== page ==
Remembering What James Conner Can Do When He Is On The Field

Let me first start off by addressing my intentions. I am not here to talk about James Conner’s ability or lack of ability to stay on the field. His durability issues have been talked about enough. What I am hoping to do is remind everyone what exactly Conner can do when he is on the field and why it may be too early to throw in the towel on him.

Now, obviously Conner did not have the 2019 season that he likely envisioned; in fact many members of the Pittsburgh Steelers’ offense can likely say the same. Whether due to injuries, poor quarterback play or a possible regression from the offensive line, the numbers just were not there for Conner. Though there still were flashes from him, especially in the form of broken tackles.

While 2019 was mildly disappointing there were still glimpses of the runner that Conner is. That runner is a running back who brings the potential to break a ton of tackles. The fourth year running back runs with incredible toughness and was able to show flashes of his 2018 form at times. Speaking of 2018, that is also an important footnote when analyzing the impact that the Steelers’ running back brings to the field.

According to Pro Football Reference, Conner was tied for 7th among all running backs with 20 broken tackles in 2018. His 451 rushing yards after contact were also 13th most among all running backs, which means that 46.3-percent of his 2018 rushing yardage came after contact. The reviews from Pro Football Focus are even more astonishing.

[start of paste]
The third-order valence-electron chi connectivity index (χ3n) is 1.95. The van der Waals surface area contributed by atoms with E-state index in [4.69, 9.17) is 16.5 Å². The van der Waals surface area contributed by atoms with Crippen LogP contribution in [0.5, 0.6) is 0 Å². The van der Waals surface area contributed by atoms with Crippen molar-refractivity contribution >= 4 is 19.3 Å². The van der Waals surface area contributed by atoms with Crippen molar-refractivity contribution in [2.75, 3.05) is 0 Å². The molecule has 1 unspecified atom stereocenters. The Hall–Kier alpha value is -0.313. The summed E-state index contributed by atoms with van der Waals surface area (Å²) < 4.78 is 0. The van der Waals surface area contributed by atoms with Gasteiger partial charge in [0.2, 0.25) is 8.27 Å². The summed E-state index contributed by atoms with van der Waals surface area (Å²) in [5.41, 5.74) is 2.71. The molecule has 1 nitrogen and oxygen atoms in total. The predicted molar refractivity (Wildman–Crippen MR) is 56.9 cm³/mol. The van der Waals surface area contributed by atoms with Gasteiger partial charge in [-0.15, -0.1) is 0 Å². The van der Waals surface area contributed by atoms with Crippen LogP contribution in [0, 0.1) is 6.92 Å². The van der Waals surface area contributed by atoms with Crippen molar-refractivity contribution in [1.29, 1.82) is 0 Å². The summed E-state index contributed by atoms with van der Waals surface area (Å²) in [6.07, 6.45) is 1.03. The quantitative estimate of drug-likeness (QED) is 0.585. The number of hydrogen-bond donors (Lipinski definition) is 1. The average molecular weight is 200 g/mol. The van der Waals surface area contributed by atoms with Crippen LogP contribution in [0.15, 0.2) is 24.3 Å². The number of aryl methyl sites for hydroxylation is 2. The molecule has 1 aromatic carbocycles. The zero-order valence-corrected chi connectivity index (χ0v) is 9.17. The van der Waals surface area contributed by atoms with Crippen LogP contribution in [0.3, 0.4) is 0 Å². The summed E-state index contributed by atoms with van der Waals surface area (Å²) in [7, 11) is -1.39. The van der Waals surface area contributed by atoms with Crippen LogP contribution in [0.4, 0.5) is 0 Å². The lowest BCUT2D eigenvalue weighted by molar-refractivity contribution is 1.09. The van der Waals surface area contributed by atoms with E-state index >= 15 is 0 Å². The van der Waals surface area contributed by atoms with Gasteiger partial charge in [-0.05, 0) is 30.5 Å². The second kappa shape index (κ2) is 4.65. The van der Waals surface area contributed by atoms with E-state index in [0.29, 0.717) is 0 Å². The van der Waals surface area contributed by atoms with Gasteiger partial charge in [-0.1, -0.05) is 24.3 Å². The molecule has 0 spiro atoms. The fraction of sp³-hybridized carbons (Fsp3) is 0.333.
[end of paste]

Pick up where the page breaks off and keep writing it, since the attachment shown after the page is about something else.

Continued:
Pro Football Focus has credited the Steelers’ running back with 60 broken tackles over the course of the 2018 season, second to only Saquon Barkley. While this is very impressive, it would also not be a stretch to say that Conner could have overtaken Barkley had he not injured his ankle in a matchup against the Los Angeles Chargers later in the year.

Up until week 13, Conner was tied with Barkley for the league lead in broken tackles with 57. Who knows how this would have transpired down the stretch had he not injured his ankle.

Going back to 2018 seems like an unusual approach when trying to find optimism for a 2020 bounce back year for Conner but it does serve a few purposes. It is a helpful reminder just who the running back is when surrounded with an adequate offensive line and quarterback play. It is also a reminder to the quality of running back he can be when healthy (more on that in a bit).

It is easy to get discouraged when looking into Conner’s future outlook but there is recent evidence that the fourth year running back could be due for a rebound. The return of Ben Roethlisberger should boost the entire offense which should have defenses respect the pass more than they did in 2019.

Now all that is left for Conner is to stay healthy. While that has been his biggest detractor through his early career, if he can stay healthy, he is still a quality running back who runs with brute force capable of garnering additional yardage for his team. Now the only question that remains is if he can stay on the field to prove it.

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